demonstrates that the collision trajectory is impossible, in much more
graphic and humanly understandable terms than stating a probability of
"10^(-300)", or the blunt, "that's zero, folks."

This is not quite the end of the story. Everyone agrees that, with the
inclusion of the 1990 observations, an impact is totally out of the
question. Since the largest residuals occur for the 1990 observations,
the above solution tends to overwhelm what might be done to better fit
the 1997-8 observations. Ted Bowell, at some sacrifice to his normal
time last night for a beer, made an attempt at the problem using his
orbit determination program, inserting a couple of synthetic
"observations" a couple hours before the "impact" in 2028.  He was able
to force a new solution through these points and preserve the impacting
trajectory, but avoid the problems that earlier caused his program to
blow up.  He thus employed this technique to recompute an orbit,
excluding the 1990 observations, which would impact the Earth in 2028,
and computed the residuals to the 1997-8 observations.  The pattern is
the same as for the orbit including the 1990 observations, although the
amplitudes of the systematic deviations are much smaller.  In
Declination, the residuals range from +10 arcseconds at the time of
discovery to about -6 arcseconds on March 3-4. In right ascension, the
residuals run from -4 arcseconds at the time of discovery to +22
arcseconds on March 3-4. As before, the plot of residuals vs. time
fall along systematic trends to within an arcsecond or two.  Thus we
are left with the same conclusion: it is really inconceivable that
these observations, coming from diverse observatories with different
instruments could be that wrong, and yet so systematically concordant
with each other but not with the forced "solution."  To be sure, the
last word is not in, and work is still in progress fine-tuning this
result.  However, the basic conclusion that an impacting trajectory
could be ruled out appears robust, and I don't think it is a fair
assessment to imply that it has taken more than a month to certify that
conclusion as "correct."

Finally, you question whether this situation is true for such a short
arc of data as 15 days. Here I am merely quoting IAUC 6879. Brian said
it, I didn't. Paul Chodas has run calculations in terms of his
"10^(-large number)" collision probabilities that would tend to support
that conclusion. In this case, the statement in IAUC 6879 actually went
further than I expected to see.


There are other questions which have been raised by the events of the
last month:

Why did various NEO researchers - even after 88 days of observation -
come up with significantly different miss distances? How can these
calculations differ so greatly if they use exactly the same data?


This is another excellent question, but again may take a bit of space
to explain thoroughly. Recall my analogy of a couple weeks ago to train
tracks. The key point is that all of the various solutions you mention
fall "on the tracks", and therefore are concordant with each other,
even though numerically (in one dimension) they sound significantly
different. I'll draw a little picture below, which is only intended to
be schematic, not quantitative.

                     1                  2               3

                                  X                 _
                                                   |_| Earth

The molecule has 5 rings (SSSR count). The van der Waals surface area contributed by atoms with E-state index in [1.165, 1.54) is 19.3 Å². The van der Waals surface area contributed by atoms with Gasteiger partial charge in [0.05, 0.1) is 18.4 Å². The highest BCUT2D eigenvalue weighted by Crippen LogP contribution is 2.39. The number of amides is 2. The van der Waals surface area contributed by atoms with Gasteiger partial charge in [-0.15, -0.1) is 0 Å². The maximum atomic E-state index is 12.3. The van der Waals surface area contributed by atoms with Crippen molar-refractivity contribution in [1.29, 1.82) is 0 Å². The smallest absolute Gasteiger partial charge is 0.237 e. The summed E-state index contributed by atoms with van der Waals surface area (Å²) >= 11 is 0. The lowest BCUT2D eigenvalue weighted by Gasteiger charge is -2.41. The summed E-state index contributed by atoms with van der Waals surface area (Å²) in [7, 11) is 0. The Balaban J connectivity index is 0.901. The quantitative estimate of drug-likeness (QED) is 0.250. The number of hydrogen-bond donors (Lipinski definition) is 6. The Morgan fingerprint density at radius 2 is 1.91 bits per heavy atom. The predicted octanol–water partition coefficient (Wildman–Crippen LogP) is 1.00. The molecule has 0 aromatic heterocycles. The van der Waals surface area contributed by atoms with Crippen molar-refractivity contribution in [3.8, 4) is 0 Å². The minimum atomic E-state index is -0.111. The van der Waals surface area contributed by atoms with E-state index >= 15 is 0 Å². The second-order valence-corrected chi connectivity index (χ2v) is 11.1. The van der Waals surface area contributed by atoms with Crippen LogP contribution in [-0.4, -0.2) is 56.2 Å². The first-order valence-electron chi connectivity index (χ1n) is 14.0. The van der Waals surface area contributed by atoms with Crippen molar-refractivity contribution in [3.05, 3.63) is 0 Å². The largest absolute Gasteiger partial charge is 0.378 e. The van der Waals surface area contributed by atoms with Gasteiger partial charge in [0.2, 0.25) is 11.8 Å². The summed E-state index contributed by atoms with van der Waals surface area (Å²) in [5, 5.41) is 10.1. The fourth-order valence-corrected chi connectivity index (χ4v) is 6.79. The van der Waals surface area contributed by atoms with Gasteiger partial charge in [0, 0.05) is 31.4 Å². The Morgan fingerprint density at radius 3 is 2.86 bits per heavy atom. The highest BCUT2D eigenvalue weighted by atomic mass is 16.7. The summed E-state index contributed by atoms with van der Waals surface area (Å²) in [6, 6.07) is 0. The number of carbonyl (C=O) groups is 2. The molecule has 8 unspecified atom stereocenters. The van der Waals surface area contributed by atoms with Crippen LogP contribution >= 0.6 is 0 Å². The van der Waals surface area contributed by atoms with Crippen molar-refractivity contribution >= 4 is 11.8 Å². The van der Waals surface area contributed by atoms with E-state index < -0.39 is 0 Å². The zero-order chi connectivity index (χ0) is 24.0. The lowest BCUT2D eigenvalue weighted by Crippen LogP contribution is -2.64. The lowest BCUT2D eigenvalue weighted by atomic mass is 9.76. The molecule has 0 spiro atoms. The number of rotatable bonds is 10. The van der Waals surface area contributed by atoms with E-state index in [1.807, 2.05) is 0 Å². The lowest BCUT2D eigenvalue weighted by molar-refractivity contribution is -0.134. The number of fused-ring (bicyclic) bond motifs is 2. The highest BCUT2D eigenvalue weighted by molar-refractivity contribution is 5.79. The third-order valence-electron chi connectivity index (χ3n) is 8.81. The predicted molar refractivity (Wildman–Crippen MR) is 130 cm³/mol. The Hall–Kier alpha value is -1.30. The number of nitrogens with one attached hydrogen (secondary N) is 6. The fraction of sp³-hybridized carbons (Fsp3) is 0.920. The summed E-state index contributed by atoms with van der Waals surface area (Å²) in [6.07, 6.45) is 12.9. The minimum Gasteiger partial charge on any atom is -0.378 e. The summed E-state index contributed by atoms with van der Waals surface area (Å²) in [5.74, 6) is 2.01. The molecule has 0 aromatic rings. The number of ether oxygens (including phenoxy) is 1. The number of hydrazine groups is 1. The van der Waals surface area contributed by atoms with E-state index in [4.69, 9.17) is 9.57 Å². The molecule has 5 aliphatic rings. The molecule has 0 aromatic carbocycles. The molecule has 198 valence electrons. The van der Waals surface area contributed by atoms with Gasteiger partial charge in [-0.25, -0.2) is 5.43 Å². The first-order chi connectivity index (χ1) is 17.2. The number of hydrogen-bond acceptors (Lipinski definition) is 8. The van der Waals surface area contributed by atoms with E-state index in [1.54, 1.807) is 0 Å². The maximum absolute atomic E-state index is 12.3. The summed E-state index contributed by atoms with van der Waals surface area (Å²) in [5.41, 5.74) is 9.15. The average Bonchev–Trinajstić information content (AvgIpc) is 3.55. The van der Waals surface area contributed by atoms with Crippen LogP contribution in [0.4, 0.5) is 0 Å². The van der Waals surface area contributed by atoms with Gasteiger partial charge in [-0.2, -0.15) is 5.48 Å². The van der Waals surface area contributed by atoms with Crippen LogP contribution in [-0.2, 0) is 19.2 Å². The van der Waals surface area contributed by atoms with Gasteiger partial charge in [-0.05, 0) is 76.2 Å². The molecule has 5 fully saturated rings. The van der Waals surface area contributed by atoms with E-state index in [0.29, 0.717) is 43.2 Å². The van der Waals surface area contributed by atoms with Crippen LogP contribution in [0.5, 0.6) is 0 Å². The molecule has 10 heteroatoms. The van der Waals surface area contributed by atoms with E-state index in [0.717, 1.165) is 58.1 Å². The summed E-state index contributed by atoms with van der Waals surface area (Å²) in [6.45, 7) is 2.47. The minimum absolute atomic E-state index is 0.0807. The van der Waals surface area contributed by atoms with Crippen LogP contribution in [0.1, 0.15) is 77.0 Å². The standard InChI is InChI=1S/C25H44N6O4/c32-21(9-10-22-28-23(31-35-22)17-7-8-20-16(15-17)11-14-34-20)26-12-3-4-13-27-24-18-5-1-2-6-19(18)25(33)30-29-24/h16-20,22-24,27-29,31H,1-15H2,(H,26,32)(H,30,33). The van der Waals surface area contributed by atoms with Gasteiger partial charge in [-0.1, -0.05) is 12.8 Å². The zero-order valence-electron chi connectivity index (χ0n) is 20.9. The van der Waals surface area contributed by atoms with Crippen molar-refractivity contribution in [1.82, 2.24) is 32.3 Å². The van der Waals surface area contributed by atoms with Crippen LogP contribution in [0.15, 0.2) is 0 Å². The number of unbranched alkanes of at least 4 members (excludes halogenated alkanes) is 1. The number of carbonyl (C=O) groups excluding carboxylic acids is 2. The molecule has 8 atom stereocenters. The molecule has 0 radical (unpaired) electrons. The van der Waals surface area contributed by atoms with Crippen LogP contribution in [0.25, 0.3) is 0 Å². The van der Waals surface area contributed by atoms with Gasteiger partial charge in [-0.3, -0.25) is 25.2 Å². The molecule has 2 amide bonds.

In the above sketch, the parallel lines represent the "error ellipse"
that I have likened to a pair of railroad tracks.  For the Chodas
solution, the "ellipse" extends out a few meters (around 10 feet) in
both directions from your computer screen. The error ellipse defines
the range of space within which the real solution (the actual
encounter, in this case) might occur. Any solution which falls
essentially in the center of this range of uncertainty can be
considered "concordant" with any other solution that also does, even if
they are not precisely coincident. 

Thus solutions 1, 2, and 3 are concordant with one another, especially
when we remember that the error envelope extends many meters out of the
range plotted.  But the solution X is not concordant, even though it
would appear to predict a miss distance in the same range as 1, 2, or
3.  The fact that the various orbit computers obtained solutions like
1, 2, and 3 which are mutually concordant even if a bit different gives
us confidence that all are essentially correct. There were no solutions
like "X".

You may reasonably ask why there should be any difference at all among
solutions using exactly the same data. One reason is that the problem 
is quite complex, and is of a class known as "non-linear," so that the
solution is obtained by successive approximations. To solve such a 
problem, one makes an initial guess, then computes the "covariance
matrix" which describes how the errors in fit to the observations vary
with each (and all together) of the solution parameters, in this case
the orbital elements. This covariance matrix allows one to derive a
next level approximation to the solution parameters that will better
fit the data. But because the problem is non-linear (in a sense, you
are taking a straight line step down a curved path), you don't quite
end up at the exact solution, just a better approximation of it. 

This  same covariance matrix allows you to estimate when a solution is
"good  enough," that is, when the difference of the present solution
from the optimum one is so small that the residual difference has no
physical significance or predictive value. In our example above,
solutions 1, 2, and 3 are all physically equivalent; one is no more
likely than the other to be a better estimate of what nature will
actually do. So one possible explanation of why the solutions are
different may be that the different computers simply chose different
thresholds of "good enough" in deciding to quite making successively
finer improvements in their orbits.

Different choices of initial orbits can lead to different